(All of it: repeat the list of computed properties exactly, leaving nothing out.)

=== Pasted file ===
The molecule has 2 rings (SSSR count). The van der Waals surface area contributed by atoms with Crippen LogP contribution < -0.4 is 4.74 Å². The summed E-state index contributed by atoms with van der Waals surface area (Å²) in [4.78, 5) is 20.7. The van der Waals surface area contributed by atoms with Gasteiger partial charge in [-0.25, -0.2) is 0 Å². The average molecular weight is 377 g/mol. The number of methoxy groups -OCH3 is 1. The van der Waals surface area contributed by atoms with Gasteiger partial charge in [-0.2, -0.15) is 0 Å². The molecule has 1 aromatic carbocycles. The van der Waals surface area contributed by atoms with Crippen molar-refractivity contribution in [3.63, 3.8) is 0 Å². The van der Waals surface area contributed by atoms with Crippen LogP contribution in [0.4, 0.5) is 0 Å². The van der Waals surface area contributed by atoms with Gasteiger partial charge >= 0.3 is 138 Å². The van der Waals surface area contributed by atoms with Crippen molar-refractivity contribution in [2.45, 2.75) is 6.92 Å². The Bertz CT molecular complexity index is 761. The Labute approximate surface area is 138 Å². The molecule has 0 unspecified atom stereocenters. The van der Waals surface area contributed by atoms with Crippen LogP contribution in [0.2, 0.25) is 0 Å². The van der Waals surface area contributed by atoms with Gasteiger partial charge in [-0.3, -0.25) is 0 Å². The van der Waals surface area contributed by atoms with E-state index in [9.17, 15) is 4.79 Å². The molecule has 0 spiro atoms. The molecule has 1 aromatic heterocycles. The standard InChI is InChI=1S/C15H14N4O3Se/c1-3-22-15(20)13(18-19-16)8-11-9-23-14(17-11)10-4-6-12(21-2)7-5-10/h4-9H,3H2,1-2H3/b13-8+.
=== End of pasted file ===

The molecule has 2 rings (SSSR count). The van der Waals surface area contributed by atoms with Crippen LogP contribution < -0.4 is 4.74 Å². The summed E-state index contributed by atoms with van der Waals surface area (Å²) in [4.78, 5) is 20.7. The van der Waals surface area contributed by atoms with Gasteiger partial charge in [-0.25, -0.2) is 0 Å². The average molecular weight is 377 g/mol. The number of methoxy groups -OCH3 is 1. The van der Waals surface area contributed by atoms with Gasteiger partial charge in [-0.2, -0.15) is 0 Å². The molecule has 1 aromatic carbocycles. The van der Waals surface area contributed by atoms with Crippen molar-refractivity contribution in [3.63, 3.8) is 0 Å². The van der Waals surface area contributed by atoms with Crippen LogP contribution in [0.4, 0.5) is 0 Å². The van der Waals surface area contributed by atoms with Gasteiger partial charge >= 0.3 is 138 Å². The van der Waals surface area contributed by atoms with Crippen molar-refractivity contribution in [2.45, 2.75) is 6.92 Å². The Bertz CT molecular complexity index is 761. The Labute approximate surface area is 138 Å². The molecule has 0 unspecified atom stereocenters. The van der Waals surface area contributed by atoms with Crippen LogP contribution in [0.2, 0.25) is 0 Å². The van der Waals surface area contributed by atoms with Gasteiger partial charge in [-0.3, -0.25) is 0 Å². The van der Waals surface area contributed by atoms with E-state index in [9.17, 15) is 4.79 Å². The molecule has 0 spiro atoms. The molecule has 1 aromatic heterocycles. The standard InChI is InChI=1S/C15H14N4O3Se/c1-3-22-15(20)13(18-19-16)8-11-9-23-14(17-11)10-4-6-12(21-2)7-5-10/h4-9H,3H2,1-2H3/b13-8+.